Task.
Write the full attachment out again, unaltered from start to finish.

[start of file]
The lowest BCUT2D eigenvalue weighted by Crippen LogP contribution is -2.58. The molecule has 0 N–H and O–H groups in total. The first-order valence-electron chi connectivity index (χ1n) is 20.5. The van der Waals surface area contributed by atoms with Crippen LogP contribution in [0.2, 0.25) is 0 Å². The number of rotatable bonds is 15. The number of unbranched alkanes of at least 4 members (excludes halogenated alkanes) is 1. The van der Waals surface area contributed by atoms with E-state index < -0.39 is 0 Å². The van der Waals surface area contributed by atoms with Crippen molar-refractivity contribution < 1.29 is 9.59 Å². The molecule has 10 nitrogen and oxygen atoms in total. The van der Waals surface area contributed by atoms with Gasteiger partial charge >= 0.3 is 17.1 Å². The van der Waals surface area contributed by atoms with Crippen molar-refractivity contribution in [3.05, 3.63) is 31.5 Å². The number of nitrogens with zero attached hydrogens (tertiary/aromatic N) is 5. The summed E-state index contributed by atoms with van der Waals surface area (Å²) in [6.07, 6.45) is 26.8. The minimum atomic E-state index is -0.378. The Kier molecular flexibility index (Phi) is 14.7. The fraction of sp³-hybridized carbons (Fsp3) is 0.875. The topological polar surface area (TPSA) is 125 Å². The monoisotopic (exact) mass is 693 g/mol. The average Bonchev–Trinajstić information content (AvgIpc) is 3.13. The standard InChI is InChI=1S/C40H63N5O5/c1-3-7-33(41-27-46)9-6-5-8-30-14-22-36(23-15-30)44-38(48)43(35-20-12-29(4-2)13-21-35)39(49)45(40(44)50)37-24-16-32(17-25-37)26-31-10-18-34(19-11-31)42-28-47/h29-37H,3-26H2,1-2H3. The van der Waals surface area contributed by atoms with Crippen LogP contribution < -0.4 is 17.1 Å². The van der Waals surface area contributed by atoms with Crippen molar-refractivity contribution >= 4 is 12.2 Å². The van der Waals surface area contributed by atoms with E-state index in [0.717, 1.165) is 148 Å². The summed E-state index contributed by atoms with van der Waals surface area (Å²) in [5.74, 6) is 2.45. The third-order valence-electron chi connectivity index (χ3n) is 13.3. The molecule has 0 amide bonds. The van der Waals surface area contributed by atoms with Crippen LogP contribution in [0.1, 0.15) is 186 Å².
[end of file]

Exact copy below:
The lowest BCUT2D eigenvalue weighted by Crippen LogP contribution is -2.58. The molecule has 0 N–H and O–H groups in total. The first-order valence-electron chi connectivity index (χ1n) is 20.5. The van der Waals surface area contributed by atoms with Crippen LogP contribution in [0.2, 0.25) is 0 Å². The number of rotatable bonds is 15. The number of unbranched alkanes of at least 4 members (excludes halogenated alkanes) is 1. The van der Waals surface area contributed by atoms with E-state index < -0.39 is 0 Å². The van der Waals surface area contributed by atoms with Crippen molar-refractivity contribution < 1.29 is 9.59 Å². The molecule has 10 nitrogen and oxygen atoms in total. The van der Waals surface area contributed by atoms with Gasteiger partial charge >= 0.3 is 17.1 Å². The van der Waals surface area contributed by atoms with Crippen molar-refractivity contribution in [3.05, 3.63) is 31.5 Å². The number of nitrogens with zero attached hydrogens (tertiary/aromatic N) is 5. The summed E-state index contributed by atoms with van der Waals surface area (Å²) in [6.07, 6.45) is 26.8. The minimum atomic E-state index is -0.378. The Kier molecular flexibility index (Phi) is 14.7. The fraction of sp³-hybridized carbons (Fsp3) is 0.875. The topological polar surface area (TPSA) is 125 Å². The monoisotopic (exact) mass is 693 g/mol. The average Bonchev–Trinajstić information content (AvgIpc) is 3.13. The standard InChI is InChI=1S/C40H63N5O5/c1-3-7-33(41-27-46)9-6-5-8-30-14-22-36(23-15-30)44-38(48)43(35-20-12-29(4-2)13-21-35)39(49)45(40(44)50)37-24-16-32(17-25-37)26-31-10-18-34(19-11-31)42-28-47/h29-37H,3-26H2,1-2H3. The van der Waals surface area contributed by atoms with Crippen LogP contribution < -0.4 is 17.1 Å². The van der Waals surface area contributed by atoms with Crippen molar-refractivity contribution >= 4 is 12.2 Å². The van der Waals surface area contributed by atoms with E-state index in [0.717, 1.165) is 148 Å². The summed E-state index contributed by atoms with van der Waals surface area (Å²) in [5.74, 6) is 2.45. The third-order valence-electron chi connectivity index (χ3n) is 13.3. The molecule has 0 amide bonds. The van der Waals surface area contributed by atoms with Crippen LogP contribution in [0.1, 0.15) is 186 Å².